Möller, N., & Wikman-Svahn, P. 2011. Black Elephants and Black Swans of Nuclear Safety. Ethics, Policy & Environment: A Journal of Philosophy and Geography, 14(3), 273-278. DOI: 10.1080/21550085.2011.605853
This article argues that while the accident in Fukushima was high-impact and outside regular expectations, it was not so much a ‘black swan event”- or one that could not be predicted, but rather a black elephant. Like the elephant in the room that no one wants to talk about, the Fukushima disaster was an event where the possible risks were known but not properly addressed.
Nakamura, A., & Kikuchi, M. What we know, and what we have not yet learned: triple disasters and the Fukushima nuclear fiasco in Japan. Public Administration Review 71(6): 893-899. DOI: 10.1111/j.1540-6210.2011.02437.x
This article discusses how Japan has witnessed several other serious nuclear-related disasters in recent years, and asks how serious accident like Fukushima could occur in a modern, highly sensitive, nuclear-conscious country?, The answer to that central question is complex, involving not only political and administrative issues but also technical and human dimensions. The Fukushima debacle was the result of a lack of rigorous management and control of nuclear issues by both public authorities and private industry.
Samuels, Richard J. 2013. 3.11: Disaster and Change in Japan. Ithaca, N.Y.: Cornell University Press.
This book offers one of the first broad scholarly assessments of the Fukushima nuclear power plant disaster on Japan’s government and society. The author explores Japan’s post-earthquake actions in the areas of national security, energy policy, and local governance, and how reformers have used the disaster to push for Japan to overhaul its priorities and political processes.
Shockley, K. 2011. Fragility, Stability, and Our Ideals Regarding the Well-Being of Others: Reflections on Fukushima Daiichi. Ethics, Policy & Environment: A Journal of Philosophy and Geography, 14(3), 291-295. DOI: 10.1080/21550085.2011.605856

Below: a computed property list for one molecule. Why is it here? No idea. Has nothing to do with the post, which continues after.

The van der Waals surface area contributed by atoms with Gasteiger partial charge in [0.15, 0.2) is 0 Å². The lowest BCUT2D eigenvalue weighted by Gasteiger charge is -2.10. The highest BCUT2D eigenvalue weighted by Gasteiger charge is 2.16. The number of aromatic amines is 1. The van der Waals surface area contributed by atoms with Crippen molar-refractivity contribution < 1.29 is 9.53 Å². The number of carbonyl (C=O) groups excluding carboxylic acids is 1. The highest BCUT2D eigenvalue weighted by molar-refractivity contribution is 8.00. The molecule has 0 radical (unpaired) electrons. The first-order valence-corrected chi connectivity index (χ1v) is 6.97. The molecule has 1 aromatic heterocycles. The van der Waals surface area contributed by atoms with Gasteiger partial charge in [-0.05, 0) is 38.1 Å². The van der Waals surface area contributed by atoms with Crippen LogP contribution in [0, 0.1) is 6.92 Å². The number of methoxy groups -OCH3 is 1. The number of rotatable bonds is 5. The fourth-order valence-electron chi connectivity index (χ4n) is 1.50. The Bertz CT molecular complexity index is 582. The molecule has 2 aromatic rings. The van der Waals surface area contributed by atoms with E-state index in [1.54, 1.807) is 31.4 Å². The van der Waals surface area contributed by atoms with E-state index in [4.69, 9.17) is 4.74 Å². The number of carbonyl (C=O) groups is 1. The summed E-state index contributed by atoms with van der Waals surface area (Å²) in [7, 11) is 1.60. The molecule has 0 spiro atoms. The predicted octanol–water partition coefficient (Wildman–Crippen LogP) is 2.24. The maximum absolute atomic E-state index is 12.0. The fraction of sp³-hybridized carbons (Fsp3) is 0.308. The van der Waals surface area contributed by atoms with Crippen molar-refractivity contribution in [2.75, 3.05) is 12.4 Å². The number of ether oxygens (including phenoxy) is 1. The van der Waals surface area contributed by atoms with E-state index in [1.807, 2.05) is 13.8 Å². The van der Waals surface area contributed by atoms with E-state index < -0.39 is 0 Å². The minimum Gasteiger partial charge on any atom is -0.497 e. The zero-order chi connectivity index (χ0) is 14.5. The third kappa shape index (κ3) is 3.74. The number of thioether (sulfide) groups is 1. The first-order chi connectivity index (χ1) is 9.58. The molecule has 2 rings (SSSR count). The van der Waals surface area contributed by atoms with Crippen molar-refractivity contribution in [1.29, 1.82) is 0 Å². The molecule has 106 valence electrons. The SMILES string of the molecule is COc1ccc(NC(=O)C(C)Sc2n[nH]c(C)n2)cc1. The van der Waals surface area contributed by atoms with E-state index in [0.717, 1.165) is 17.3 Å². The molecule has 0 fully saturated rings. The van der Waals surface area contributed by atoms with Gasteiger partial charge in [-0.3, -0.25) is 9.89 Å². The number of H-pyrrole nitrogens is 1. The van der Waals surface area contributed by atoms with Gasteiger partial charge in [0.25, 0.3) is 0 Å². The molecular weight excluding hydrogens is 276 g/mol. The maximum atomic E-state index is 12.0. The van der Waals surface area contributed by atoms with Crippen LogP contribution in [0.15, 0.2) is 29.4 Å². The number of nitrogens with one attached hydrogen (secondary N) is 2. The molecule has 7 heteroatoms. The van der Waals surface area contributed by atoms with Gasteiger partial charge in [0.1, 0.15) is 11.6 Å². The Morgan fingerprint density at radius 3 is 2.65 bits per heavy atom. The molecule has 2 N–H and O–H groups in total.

This paper discusses how cases like Fukushima indicate our failure to recognize the fragility of our nuclear power infrastructure – as well as other key infrastructures – to survive major disasters and how this fragility represents a lack of concern for the well-being of others.
Shrader-Frechette, K. 2011. Fukushima, Flawed Epistemology, and Black-Swan Events. Ethics, Policy & Environment: A Journal of Philosophy and Geography, 14(3), 267-272. DOI: 10.1080/21550085.2011.605851
In response to the Fukushima, Chernobyl, and Three Mile Island core melts, nuclear proponents allege they were 'black-swan events' -- extremely unlikely, at the tail of probability distributions. This paper argues that the black-swan claim is false because proffered core-melt-probability characterizations typically fall victim to at least three methodological-epistemological errors: data-trimming, confusing subjective probabilities with relative frequencies, and inconsistency.
Van de Poel, I. 2011. Nuclear Energy as a Social Experiment. Ethics, Policy & Environment: A Journal of Philosophy and Geography, 14(3), 285-290. DOI: 10.1080/21550085.2011.605855
The Fukushima nuclear accident contains various lessons for how we are to deal with nuclear risks. In this article, the author focuses on the lessons it implies for the predictability of risks of nuclear technology and, ultimately, on how decisions about the acceptability of nuclear energy technology are to be made.
Special thanks to Dr. Joseph Herkert, who helped in the development of this bibliography.